In recent years, there has been a renewed interest in the ancient art of spiritual direction, even in evangelical circles. There is a sense that this centuries-old practice can have a fresh relevance to the hungering hearts and minds of contemporary Christians.
Spiritual direction has been used in religious communities for generations: in the desert with the Ammas and Abbas of the 4th century, in medieval cloisters, in the homes of 17th century Puritans, and in modern-day offices where two people sit prayerfully seeking to live within God’s plans. While the ancient sensibility of spiritual direction can make some evangelicals nervous, there is ample biblical support for the idea of one believer mentoring another. Take, for example, Eli and Samuel. In 1 Samuel 3:1-10, we find Eli guiding his young initiate:
The boy Samuel ministered before the LORD under Eli. In those days the word of the LORD was rare; there were not many visions.
One night Eli, whose eyes were becoming so weak that he could barely see, was lying down in his usual place. The lamp of God had not yet gone out, and Samuel was lying down in the temple of the LORD, where the ark of God was. Then the LORD called Samuel.
Samuel answered, “Here I am.” And he ran to Eli and said, “Here I am; you called me.”
But Eli said, “I did not call; go back and lie down.” So he went and lay down.
Again the LORD called, “Samuel!” And Samuel got up and went to Eli and said, “Here I am; you called me.”
“My son,” Eli said, “I did not call; go back and lie down.”
Now Samuel did not yet know the LORD: The word of the LORD had not yet been revealed to him.
The LORD called Samuel a third time, and Samuel got up and went to Eli and said, “Here I am; you called me.”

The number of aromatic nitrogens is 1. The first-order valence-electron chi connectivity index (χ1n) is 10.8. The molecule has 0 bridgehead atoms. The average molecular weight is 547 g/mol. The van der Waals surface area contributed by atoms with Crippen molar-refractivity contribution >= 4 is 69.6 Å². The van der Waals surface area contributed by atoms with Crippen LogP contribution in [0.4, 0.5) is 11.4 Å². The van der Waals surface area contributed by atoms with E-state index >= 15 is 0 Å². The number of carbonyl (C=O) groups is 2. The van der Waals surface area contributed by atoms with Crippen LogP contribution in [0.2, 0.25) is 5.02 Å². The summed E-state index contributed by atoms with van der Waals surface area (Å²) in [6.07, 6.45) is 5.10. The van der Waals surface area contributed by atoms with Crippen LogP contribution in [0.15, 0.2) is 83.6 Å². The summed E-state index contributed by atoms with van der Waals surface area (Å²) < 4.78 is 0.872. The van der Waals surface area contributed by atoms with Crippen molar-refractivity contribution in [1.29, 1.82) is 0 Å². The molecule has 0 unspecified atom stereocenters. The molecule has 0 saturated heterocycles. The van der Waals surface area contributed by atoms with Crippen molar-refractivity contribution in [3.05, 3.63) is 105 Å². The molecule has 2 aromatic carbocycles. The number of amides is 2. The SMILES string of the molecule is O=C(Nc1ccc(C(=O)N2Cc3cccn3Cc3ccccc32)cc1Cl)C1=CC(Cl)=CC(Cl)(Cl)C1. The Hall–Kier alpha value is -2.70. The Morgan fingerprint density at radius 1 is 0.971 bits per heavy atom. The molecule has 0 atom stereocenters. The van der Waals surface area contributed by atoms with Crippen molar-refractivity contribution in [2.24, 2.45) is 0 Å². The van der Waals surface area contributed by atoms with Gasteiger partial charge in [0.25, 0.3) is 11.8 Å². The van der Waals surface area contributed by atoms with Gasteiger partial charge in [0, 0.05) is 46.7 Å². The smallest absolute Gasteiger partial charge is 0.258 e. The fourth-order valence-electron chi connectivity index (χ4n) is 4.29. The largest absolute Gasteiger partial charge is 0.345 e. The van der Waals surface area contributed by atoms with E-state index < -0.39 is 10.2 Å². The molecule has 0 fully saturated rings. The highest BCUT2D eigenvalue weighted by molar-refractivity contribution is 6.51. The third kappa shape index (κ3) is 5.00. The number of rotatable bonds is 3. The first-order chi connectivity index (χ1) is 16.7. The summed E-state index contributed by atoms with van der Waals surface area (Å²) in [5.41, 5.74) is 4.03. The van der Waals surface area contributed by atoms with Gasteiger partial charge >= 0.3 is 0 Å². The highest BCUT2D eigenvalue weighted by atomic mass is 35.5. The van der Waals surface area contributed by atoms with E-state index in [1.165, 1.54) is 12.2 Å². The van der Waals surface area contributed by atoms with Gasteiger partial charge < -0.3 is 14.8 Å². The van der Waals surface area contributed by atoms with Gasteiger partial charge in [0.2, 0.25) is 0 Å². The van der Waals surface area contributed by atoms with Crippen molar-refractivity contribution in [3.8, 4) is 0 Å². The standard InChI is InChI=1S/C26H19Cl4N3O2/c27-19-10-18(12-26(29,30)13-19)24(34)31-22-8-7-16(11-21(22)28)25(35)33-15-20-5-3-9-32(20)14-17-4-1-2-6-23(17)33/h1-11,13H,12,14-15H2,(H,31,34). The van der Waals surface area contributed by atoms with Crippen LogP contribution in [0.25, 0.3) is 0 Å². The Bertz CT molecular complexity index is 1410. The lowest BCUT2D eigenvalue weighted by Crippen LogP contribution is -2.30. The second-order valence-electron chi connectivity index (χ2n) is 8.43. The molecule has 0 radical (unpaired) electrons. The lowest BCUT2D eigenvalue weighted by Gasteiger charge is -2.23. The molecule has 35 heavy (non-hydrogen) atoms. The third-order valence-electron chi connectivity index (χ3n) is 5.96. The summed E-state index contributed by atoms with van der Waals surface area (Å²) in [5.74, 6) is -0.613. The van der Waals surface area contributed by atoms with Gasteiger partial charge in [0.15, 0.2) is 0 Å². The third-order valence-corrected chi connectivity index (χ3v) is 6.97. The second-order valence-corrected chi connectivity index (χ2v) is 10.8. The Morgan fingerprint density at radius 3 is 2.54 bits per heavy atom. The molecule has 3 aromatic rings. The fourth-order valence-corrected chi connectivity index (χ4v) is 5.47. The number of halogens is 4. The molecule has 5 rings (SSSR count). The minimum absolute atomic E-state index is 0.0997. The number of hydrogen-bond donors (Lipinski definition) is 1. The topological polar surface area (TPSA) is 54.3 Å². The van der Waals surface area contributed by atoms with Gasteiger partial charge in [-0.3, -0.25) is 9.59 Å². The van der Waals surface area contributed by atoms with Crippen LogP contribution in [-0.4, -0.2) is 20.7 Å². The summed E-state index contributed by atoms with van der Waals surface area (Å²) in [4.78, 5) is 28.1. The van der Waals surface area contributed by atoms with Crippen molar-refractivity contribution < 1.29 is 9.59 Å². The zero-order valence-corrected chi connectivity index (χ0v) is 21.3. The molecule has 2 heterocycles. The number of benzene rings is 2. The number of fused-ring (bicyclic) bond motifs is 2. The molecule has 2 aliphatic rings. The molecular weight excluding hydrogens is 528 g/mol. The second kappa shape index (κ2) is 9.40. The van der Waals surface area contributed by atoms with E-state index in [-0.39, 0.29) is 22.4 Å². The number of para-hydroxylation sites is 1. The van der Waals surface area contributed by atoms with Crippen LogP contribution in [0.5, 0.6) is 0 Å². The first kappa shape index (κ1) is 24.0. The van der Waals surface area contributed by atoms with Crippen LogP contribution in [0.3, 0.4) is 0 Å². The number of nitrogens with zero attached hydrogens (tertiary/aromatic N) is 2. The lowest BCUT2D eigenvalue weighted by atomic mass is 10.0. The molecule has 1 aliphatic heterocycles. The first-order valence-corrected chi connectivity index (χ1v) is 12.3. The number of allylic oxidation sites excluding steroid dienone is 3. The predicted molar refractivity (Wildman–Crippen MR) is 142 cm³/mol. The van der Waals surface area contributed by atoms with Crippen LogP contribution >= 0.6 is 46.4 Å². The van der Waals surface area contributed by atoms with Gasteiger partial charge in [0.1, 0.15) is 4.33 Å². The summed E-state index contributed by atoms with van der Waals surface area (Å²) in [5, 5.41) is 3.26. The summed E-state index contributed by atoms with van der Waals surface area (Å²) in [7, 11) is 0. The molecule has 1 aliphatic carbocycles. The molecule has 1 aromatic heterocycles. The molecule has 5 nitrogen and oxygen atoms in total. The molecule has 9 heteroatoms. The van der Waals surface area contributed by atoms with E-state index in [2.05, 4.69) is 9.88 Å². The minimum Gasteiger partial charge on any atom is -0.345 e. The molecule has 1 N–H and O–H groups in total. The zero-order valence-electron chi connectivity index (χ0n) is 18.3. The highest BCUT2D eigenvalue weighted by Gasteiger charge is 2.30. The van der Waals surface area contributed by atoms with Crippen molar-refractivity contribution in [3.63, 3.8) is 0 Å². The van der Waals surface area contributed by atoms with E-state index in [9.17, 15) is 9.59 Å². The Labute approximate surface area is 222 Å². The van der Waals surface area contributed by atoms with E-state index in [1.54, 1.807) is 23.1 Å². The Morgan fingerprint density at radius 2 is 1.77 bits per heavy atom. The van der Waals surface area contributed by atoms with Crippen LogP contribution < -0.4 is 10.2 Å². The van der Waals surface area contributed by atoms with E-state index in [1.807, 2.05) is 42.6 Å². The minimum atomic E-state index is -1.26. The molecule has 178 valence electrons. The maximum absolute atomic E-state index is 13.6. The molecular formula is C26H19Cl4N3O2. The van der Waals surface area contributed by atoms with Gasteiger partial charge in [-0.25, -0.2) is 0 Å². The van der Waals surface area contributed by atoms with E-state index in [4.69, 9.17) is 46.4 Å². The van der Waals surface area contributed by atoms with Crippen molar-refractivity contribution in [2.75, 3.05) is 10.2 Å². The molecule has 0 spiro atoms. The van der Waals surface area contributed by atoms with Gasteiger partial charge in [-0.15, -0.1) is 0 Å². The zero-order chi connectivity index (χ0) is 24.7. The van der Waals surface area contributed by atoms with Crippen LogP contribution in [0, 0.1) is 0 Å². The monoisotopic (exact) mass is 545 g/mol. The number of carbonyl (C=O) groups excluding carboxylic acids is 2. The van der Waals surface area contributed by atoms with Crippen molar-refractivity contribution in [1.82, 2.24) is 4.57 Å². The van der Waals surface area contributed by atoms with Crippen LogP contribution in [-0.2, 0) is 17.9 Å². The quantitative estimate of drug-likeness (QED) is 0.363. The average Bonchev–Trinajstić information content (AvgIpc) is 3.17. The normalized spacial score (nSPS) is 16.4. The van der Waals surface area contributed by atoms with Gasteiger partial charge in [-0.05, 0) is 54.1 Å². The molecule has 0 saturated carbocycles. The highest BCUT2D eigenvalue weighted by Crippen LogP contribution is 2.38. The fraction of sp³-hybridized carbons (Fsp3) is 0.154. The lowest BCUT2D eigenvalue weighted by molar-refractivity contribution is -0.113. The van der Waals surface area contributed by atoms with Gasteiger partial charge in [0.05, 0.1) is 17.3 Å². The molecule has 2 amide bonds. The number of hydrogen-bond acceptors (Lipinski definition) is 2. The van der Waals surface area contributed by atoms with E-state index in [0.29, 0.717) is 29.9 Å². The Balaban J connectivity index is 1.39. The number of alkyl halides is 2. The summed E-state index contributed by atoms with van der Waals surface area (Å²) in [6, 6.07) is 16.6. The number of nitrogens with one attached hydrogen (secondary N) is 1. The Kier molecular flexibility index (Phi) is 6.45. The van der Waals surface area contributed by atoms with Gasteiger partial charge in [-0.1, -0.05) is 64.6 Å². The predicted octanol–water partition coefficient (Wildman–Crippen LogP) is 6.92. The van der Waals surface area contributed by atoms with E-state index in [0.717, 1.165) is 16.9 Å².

Then Eli realized that the LORD was calling the boy. So Eli told Samuel, “Go and lie down, and if he calls you, say, ‘Speak, LORD, for your servant is listening.’” So Samuel went and lay down in his place.
The LORD came and stood there, calling as at the other times, “Samuel! Samuel!”
Then Samuel said, “Speak, for your servant is listening.”
In this passage, God is literally calling Samuel, but Samuel does not recognize God’s voice. It is Eli who, after numerous interruptions to his sleep, realizes this call is different. But Eli doesn’t pull rank on Samuel. He doesn’t say, “Let me handle this. You can watch as I take care of any incoming divine business for this household.” Instead, he simply instructs Samuel to await another call and give a reply. In doing so, Eli invites Samuel to open his heart and mind to the possibility that not only does God exist but that God also wants to bless and speak directly to him.
That is what spiritual direction is all about. It is pointing out God to someone who might not recognize God’s voice. It is creating openness in others so they can come to a deeper awareness of God’s presence and invitation to live in faith. It is shifting their ears to hear a melody that previously played only in the background of their lives.
There are many modern voices that have attempted to put words to the mystery of two souls journeying to God. Each has its own way of expressing the dimensions of direction. In Kenneth Leech’s seminal work on spiritual direction, Soul Friend, he defines direction as being “concerned with the mystery of the renewal of human souls.” He drew on the oft-quoted words of Augustine, who wrote, “No one can walk without a guide.”15 He likened the work of the director to one of discerning the motives of the person and being a shepherd offering healing and peace (in the tradition of Ezekiel 34). Leech defines the role as one of a confessor whose “purpose is forgiveness, not advice.”One of his emphases for direction is offering a cure to troubled places of the heart with discernment that allows directees to move toward God.
Eugene Peterson writes of direction as “curing souls.” He says, “The cure of souls is the Scripture-directed, prayer-shaped care that is devoted to persons singly or in groups, in settings sacred and profane.” Peterson reminds us of a call to remember the past, times when doctrine and spirituality were not so fractured and disconnected. There is a heritage of Christian spiritual formation that includes the care of soul—a solid foundation built by the voices of old who point to the need for developing a sense of spirituality. This foundation is based on the idea that we must have companions on the journey to keep the embers of faith smoldering.
Heather Parkinson Webb, Small Group Leadership as Spiritual Direction (Grand Rapids, MI: Zondervan, 2009).